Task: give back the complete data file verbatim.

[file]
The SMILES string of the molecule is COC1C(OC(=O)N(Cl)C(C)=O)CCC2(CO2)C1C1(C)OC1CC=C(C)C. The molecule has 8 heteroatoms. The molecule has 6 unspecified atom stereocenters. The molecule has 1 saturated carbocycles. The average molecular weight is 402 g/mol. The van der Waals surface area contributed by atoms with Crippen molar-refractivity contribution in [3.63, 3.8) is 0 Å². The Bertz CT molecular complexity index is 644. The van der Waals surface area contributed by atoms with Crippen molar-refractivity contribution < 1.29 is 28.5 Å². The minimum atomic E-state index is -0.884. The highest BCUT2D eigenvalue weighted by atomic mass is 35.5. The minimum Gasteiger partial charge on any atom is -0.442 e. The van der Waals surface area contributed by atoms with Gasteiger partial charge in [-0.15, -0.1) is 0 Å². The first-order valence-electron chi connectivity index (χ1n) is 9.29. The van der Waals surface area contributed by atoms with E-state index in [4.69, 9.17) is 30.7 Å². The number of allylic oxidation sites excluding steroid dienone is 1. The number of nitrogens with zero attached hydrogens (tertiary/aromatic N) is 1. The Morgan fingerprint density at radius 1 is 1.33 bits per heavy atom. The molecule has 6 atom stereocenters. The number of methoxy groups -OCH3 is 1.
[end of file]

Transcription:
The SMILES string of the molecule is COC1C(OC(=O)N(Cl)C(C)=O)CCC2(CO2)C1C1(C)OC1CC=C(C)C. The molecule has 8 heteroatoms. The molecule has 6 unspecified atom stereocenters. The molecule has 1 saturated carbocycles. The average molecular weight is 402 g/mol. The van der Waals surface area contributed by atoms with Crippen molar-refractivity contribution in [3.63, 3.8) is 0 Å². The Bertz CT molecular complexity index is 644. The van der Waals surface area contributed by atoms with Crippen molar-refractivity contribution < 1.29 is 28.5 Å². The minimum atomic E-state index is -0.884. The highest BCUT2D eigenvalue weighted by atomic mass is 35.5. The minimum Gasteiger partial charge on any atom is -0.442 e. The van der Waals surface area contributed by atoms with Gasteiger partial charge in [-0.15, -0.1) is 0 Å². The first-order valence-electron chi connectivity index (χ1n) is 9.29. The van der Waals surface area contributed by atoms with E-state index in [4.69, 9.17) is 30.7 Å². The number of allylic oxidation sites excluding steroid dienone is 1. The number of nitrogens with zero attached hydrogens (tertiary/aromatic N) is 1. The Morgan fingerprint density at radius 1 is 1.33 bits per heavy atom. The molecule has 6 atom stereocenters. The number of methoxy groups -OCH3 is 1.